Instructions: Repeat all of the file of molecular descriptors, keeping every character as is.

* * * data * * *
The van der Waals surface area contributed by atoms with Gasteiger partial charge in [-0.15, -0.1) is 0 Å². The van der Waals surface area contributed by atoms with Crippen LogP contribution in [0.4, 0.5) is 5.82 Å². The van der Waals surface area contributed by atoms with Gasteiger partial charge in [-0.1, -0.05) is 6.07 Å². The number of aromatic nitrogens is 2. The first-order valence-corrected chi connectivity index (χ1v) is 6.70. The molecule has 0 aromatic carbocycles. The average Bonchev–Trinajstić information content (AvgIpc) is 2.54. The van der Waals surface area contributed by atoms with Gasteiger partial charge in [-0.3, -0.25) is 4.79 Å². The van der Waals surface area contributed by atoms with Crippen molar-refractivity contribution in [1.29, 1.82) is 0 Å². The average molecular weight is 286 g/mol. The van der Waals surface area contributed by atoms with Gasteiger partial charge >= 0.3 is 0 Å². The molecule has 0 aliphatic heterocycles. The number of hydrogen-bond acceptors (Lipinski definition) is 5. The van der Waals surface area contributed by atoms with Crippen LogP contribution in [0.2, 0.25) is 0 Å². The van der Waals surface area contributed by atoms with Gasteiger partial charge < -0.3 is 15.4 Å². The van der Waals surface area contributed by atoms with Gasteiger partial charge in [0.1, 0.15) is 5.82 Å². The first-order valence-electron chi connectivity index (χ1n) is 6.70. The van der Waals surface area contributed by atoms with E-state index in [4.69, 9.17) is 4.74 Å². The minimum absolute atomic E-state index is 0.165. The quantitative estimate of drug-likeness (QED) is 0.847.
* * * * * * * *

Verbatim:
The van der Waals surface area contributed by atoms with Gasteiger partial charge in [-0.15, -0.1) is 0 Å². The van der Waals surface area contributed by atoms with Crippen LogP contribution in [0.4, 0.5) is 5.82 Å². The van der Waals surface area contributed by atoms with Gasteiger partial charge in [-0.1, -0.05) is 6.07 Å². The number of aromatic nitrogens is 2. The first-order valence-corrected chi connectivity index (χ1v) is 6.70. The molecule has 0 aromatic carbocycles. The average Bonchev–Trinajstić information content (AvgIpc) is 2.54. The van der Waals surface area contributed by atoms with Gasteiger partial charge in [-0.3, -0.25) is 4.79 Å². The van der Waals surface area contributed by atoms with Crippen molar-refractivity contribution in [1.29, 1.82) is 0 Å². The average molecular weight is 286 g/mol. The van der Waals surface area contributed by atoms with Gasteiger partial charge >= 0.3 is 0 Å². The molecule has 0 aliphatic heterocycles. The number of hydrogen-bond acceptors (Lipinski definition) is 5. The van der Waals surface area contributed by atoms with Crippen LogP contribution in [0.2, 0.25) is 0 Å². The van der Waals surface area contributed by atoms with Gasteiger partial charge < -0.3 is 15.4 Å². The van der Waals surface area contributed by atoms with Gasteiger partial charge in [0.1, 0.15) is 5.82 Å². The first-order valence-electron chi connectivity index (χ1n) is 6.70. The van der Waals surface area contributed by atoms with E-state index in [4.69, 9.17) is 4.74 Å². The minimum absolute atomic E-state index is 0.165. The quantitative estimate of drug-likeness (QED) is 0.847.